Managing Traumatic Days for Adopted Children from Difficult Beginnings

Dear Parents,

Parents, of late, are saying similar things over and over to me.  This is a version of how it goes: It feels like the world is coming to an end.  While the world reels from the traumatic events of gun pathology, terrorism, natural disasters, wars, and other crises, the U.S. is experiencing a relatively large uptick in weather disasters, human-made tragedy, and political strife.  It all feels overwhelming. The destruction from fires in California and hurricanes in the Atlantic is nearly unfathomable to think about, and worse, to live through.  I cannot comment on the world’s prognosis; however, I can say that the feelings are real, and the dysregulation that comes from living through stressful times is having a neuro-bio-psycho-social-physiological impact on us all.

What I am about to say may seem obvious and I know you are always doing the best you can; however, in times of high stress, we parents can forget that our children have very big ears attached to their heads and that they are taking in information like feeling barometers.  To that end, beware of too much exposure to news in your own living room.  Realize that your adult conversations about current events in the bedroom, on the phone, in the car, etc. can be traumatizing and re-traumatizing through repetitious, scary visuals and frightening, dramatic hyperbole.  Trauma in the present can easily trigger past trauma in yourself and/or your special needs children.

The Attach Place

The Attach Place
Center for Strengthening Relationships

Things to do: reduce exposure to media, video games, high emotional stimulation, and your own expression of fear, grief, worry, and anger.  Children do best when they are allowed to remain children in the midst of crisis.

Even schoolyards these days can be stressful for children when they sometimes mirror the struggles of the greater society–social conflict, dishonesty, race baiting, and dog whistling they have no way of fully understanding.  When they come home mad, hurt, or cranky, meet them with understanding, empathy, soothing, and, above all, a safe harbor.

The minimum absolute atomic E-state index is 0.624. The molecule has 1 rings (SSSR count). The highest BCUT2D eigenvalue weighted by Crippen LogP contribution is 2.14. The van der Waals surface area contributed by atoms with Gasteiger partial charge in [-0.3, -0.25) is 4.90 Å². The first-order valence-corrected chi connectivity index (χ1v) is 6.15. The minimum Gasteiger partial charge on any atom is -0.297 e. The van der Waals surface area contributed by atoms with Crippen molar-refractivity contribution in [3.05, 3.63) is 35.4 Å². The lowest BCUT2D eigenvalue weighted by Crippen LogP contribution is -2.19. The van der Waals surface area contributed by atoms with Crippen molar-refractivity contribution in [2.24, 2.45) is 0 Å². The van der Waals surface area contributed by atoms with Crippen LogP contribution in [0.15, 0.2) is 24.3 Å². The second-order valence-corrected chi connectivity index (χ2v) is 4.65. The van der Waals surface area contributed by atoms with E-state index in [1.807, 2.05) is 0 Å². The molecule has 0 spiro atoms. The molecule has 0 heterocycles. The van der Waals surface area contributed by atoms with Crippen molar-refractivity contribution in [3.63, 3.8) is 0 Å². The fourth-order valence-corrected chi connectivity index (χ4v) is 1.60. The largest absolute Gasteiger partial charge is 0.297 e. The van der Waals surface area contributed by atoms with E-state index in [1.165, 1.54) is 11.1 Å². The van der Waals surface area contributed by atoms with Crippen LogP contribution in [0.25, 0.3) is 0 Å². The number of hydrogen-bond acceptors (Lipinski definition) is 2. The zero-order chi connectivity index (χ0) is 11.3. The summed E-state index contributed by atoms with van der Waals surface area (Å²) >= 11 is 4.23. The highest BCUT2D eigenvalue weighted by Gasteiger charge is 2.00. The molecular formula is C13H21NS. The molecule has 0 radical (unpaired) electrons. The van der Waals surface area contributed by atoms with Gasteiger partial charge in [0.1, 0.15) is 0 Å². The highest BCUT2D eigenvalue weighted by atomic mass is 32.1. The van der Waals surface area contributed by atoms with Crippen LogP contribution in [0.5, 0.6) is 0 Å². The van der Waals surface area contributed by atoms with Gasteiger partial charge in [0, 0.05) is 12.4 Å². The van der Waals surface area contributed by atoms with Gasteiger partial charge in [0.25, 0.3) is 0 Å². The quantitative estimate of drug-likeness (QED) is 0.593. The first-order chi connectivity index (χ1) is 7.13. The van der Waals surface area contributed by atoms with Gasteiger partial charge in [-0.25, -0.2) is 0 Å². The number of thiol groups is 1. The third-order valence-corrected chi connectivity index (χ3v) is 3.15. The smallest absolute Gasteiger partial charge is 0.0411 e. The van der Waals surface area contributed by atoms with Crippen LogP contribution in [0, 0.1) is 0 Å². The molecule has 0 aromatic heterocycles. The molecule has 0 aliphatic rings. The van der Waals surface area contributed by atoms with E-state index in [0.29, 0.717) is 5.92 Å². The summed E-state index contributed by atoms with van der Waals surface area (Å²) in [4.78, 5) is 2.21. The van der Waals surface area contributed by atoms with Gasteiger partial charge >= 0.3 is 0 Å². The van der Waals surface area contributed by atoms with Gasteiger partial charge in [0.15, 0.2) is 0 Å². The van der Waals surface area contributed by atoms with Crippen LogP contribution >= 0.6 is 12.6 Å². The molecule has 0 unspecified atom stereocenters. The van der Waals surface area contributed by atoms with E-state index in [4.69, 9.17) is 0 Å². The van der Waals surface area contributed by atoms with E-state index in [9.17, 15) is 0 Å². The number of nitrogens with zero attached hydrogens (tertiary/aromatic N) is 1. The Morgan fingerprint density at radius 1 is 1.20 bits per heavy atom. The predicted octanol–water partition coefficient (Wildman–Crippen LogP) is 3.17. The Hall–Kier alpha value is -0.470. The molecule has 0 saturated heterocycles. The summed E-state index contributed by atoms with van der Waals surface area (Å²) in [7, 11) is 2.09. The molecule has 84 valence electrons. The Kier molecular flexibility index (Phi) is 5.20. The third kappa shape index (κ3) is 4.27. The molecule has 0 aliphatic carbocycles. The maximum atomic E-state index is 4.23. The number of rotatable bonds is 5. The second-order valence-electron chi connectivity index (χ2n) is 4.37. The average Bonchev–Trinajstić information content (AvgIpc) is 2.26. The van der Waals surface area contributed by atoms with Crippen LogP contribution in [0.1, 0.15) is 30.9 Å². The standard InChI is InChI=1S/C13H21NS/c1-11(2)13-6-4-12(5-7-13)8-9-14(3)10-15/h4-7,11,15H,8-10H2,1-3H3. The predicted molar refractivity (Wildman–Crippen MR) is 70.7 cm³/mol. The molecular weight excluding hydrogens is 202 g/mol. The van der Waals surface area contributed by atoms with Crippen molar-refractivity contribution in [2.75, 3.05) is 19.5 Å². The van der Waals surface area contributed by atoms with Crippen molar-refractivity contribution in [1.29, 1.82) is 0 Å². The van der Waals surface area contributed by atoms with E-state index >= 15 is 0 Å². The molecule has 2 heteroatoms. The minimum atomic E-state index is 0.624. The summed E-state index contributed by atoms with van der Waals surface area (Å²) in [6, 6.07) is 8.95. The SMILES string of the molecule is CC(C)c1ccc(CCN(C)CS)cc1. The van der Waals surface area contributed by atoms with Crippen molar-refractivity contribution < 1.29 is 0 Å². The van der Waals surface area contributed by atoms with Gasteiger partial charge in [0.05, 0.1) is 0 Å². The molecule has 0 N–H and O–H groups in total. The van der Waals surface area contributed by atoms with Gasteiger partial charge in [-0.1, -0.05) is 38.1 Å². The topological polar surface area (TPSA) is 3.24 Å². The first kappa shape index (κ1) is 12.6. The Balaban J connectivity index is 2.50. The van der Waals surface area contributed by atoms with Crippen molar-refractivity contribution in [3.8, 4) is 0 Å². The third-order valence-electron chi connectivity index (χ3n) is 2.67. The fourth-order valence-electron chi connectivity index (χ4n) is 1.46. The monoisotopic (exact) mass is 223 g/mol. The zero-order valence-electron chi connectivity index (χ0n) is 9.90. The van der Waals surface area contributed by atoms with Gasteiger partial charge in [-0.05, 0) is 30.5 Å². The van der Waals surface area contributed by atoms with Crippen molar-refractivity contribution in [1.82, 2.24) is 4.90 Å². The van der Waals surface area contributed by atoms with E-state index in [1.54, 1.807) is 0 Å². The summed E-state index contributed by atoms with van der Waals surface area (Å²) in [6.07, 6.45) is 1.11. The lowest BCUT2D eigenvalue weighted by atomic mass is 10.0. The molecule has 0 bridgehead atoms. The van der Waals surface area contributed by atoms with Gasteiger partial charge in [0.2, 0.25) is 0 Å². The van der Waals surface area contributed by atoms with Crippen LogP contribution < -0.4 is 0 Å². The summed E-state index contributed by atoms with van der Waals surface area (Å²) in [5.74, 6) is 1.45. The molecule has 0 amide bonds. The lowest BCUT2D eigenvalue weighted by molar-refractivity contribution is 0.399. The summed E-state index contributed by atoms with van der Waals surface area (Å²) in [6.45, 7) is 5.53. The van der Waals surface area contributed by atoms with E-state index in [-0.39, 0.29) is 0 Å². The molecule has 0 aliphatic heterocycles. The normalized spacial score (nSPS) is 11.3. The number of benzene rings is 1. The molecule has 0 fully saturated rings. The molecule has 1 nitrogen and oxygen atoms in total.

The goal of trauma recovery is to not always keep your children calm, but rather to help your children, when dysregulated, practice coping skills to reduce fear, agitation, and aggression. The coping skill most healing is the repetitious practice of the stress/relaxation cycle.  Up regulation.  Down regulation.  Up regulation.  Down regulation.  Up regulation…you get the picture.

Our current dramatic world events give us all plenty of opportunity to help reduce our children’s dysregulation by encouraging deep breathing, deep playing, deep connection, and deep relaxation.

My love to those in the fire zones and hurricane recovery.  If you can contribute in any way, please do.

Love matters,

Ce

UPCOMING ADOPTION SUPPORT GROUP facilitated by Ce Eshelman, LMFT:  Join our monthly Adoptive/Foster Parent Support Group on November 8th, 2017! Open to all parents/caregivers at no cost. Support Group is every 2nd Wednesday of every month from 6 pm to 8 pm at 3336 Bradshaw Road, Ste 175, Sacramento, CA 95827.

TRY MY BOOK FOR DAILY SUPPORT: Drowning With My Hair On Fire: Insanity Relief For Adoptive Parents by Ce Eshelman, LMFT.  Daily inspirational reading for those who sometimes find it hard to keep hope alive. There is hope for healing.

FOLLOW US:  Twitter @lovingradkids and @Attachmenthelp or Facebook.

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